Tuesday, February 17, 2015

How to Get Your Kids to Clean Up

As a childcare provider I often get questions from parents about how to get the kiddos to do something.  More likely than not the task they want the kids to do is clean up.

For the most part, I have no problem with that...sure when new kids come there is always an adjustment period but for the most part, it's not something I struggle with.  Much of it is in part due to a book I read a LONG time ago How to Get Your Kids to Clean Their Rooms and Other Impossible Tasks by Henry Isaaksen.

The book is excellent.  I even heard the author speak and I was sold.  The funny thing is, I didn't even have kids at the time I bought the book.  I was pregnant though.  I was working at a school as a para educator and was sent to a conference.  By some luck of the draw, I ended up in a break out session with the author.  I was so sold on it, even though we were broke, I bought the book.

I used it as a first time parent and it has so much information that I took in.  I ended up applying it the from the moment my little one was ready for it.  The ground rules in the book have stuck with me throughout parenting my own children and into my childcare profession.

A couple points in the book that always stick out for me are these four-
1.  Tough Love
2.  Consistency
3.  Following Through
4.  Natural Consequences

I had a kiddo in my care that wanted to dump out all the toys.  As one tote got dumped out, I reminded, "If you dump this out, you'll have to clean it up".  The exploring and dumping continued.  I let it...yet I continued to remind.  We would be learning an important lesson soon,

As lunch time approached I said, "I am making lunch".  The toys on the table must be picked up before I serve lunch.  I commented about how hungry I was.  I commented that my table was cleaned off so I would get to eat.  I commented that the childcare table wasn't clean so I guess the child couldn't eat yet.  I never told the child that she couldn't eat.  I just made it clear that there are natural consequences.  If the table is not prepared, we can't eat.  The child figured the solution was to just shove everything to the floor....I didn't give in.  I didn't pick up the toys for the child.

At one point the child said well you played with this doll and this dress.  I did, so I went to the table and picked that up and put it in the case, saying, "Wow...that was easy.  Now I could eat."

I put my food on the table and began eating.  The child didn't like that.  I simply said, as soon as you pick up the toys and put them in the case the right way you can eat.  In a flash the toys were put away and I put the food on the table and the struggle was over.

One of the keys is not to be secretly mad-don't bride.  Present natural consequences.   Let the children choose the action and in turn choose the consequence.  As they see things not going the way they want, they learn to respond correctly on their own.

One tip I really want to give though is this...Make sure you understand that the struggle will likely happen and you allow enough time for to play out.

As our day went on and nap time approach I knew we'd be back to learning lessons with toys needing to be cleaned up and little ones not wanting to.  I simply said when the toys get picked up, we'll watch a movie.  Nothing happened-I took an infant and "helped" her pick up the toys she played with setting an example.  Nothing happened.  Then I started talking about the movie I wanted to watch.  I said how good of a movie it was.  I said I really wanted to watch it and didn't they too.  They said yes.  I reminded that the toys had to be picked up first.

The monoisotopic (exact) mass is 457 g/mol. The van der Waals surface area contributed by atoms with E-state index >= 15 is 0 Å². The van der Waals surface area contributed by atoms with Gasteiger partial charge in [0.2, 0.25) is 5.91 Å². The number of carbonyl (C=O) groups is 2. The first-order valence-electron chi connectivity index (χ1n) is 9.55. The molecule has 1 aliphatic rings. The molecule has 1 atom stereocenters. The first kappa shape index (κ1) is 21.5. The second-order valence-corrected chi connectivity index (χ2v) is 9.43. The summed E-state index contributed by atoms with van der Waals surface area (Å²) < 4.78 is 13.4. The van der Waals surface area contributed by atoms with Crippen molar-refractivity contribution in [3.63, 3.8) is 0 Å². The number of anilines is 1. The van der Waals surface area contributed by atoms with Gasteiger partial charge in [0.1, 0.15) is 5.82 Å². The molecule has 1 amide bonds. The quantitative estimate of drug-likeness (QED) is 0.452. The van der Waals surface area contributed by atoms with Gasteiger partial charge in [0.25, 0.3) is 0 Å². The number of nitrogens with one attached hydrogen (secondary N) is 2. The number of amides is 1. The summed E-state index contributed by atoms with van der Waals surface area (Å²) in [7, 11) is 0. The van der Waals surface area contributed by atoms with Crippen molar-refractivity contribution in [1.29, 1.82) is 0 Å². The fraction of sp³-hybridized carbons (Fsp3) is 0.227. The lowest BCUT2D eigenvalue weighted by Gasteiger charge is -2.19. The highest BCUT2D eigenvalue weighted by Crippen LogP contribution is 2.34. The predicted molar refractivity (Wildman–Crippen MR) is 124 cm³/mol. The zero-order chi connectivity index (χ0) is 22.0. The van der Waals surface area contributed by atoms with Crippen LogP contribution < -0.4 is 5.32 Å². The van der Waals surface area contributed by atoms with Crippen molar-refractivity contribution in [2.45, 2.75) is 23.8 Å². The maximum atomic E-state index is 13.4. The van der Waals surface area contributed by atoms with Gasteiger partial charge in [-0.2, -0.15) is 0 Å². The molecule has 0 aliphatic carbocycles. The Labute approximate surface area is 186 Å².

This took lots of time and lots of patience.  When nothing happened I finally said, "Okay...I see that you don't want to pick up your toys.  That was fine.  I was going to watch the movie.  They got all excited until I said I was sorry that they couldn't.  I said we'd make a bed in the other room for them and they could nap instead.  I got a blanket and started making the bed in the other room.  Things happened fast then.  The toys were picked up.

Had the toys not been picked up, what would I have done??  I would have watched the movie in the by myself and had the child nap in the other room.  I would have followed through.

1.  Tough Love
2.  Consistency
3.  Following Through
4.  Natural Consequences

At first this method takes for forever.  As time passes and you stay consistent, kids know you will follow through so it's easier for them to just listen and do the task right away.

I highly recommend the book.  I'll admit, at times I lapse and when I do, I just read the book again. As my own children got older it got to a point that all I had to do was put the book on the kitchen table.  They knew once they saw it that the tough love, consistent, follow through mom who let natural consequences come there way was back!

You can be guaranteed all of my kids will get a copy of this book when the kids.  I highly recommend the book How to Get Your Kids to Clean Their Rooms and Other Impossible Tasks.

1 comment:

  1. That is exactly how I raised my kids as well. When I first left my husband when my daughters were just 3 and 10 months old, I was terrified to raise them by myself. I took a "STEP" Systematic Training for Effective Parenting class on the recommendation of some friends and it was the best thing I ever did! The lessons I took from it were similar to yours:

    1. Consistency - if you say no, you better mean it because there is no going back!
    2. Natural and logical consequences - especially helpful in the teen years (Mom, can I go to the movies with my friends. Yes, as soon as you have completed your chores. Chores not done = no movie)
    3. Follow Through - if you're going to threaten (or promise), you must follow through (if you continue to misbehave in the store, we are leaving and you will be having a nap - and then actually leave!)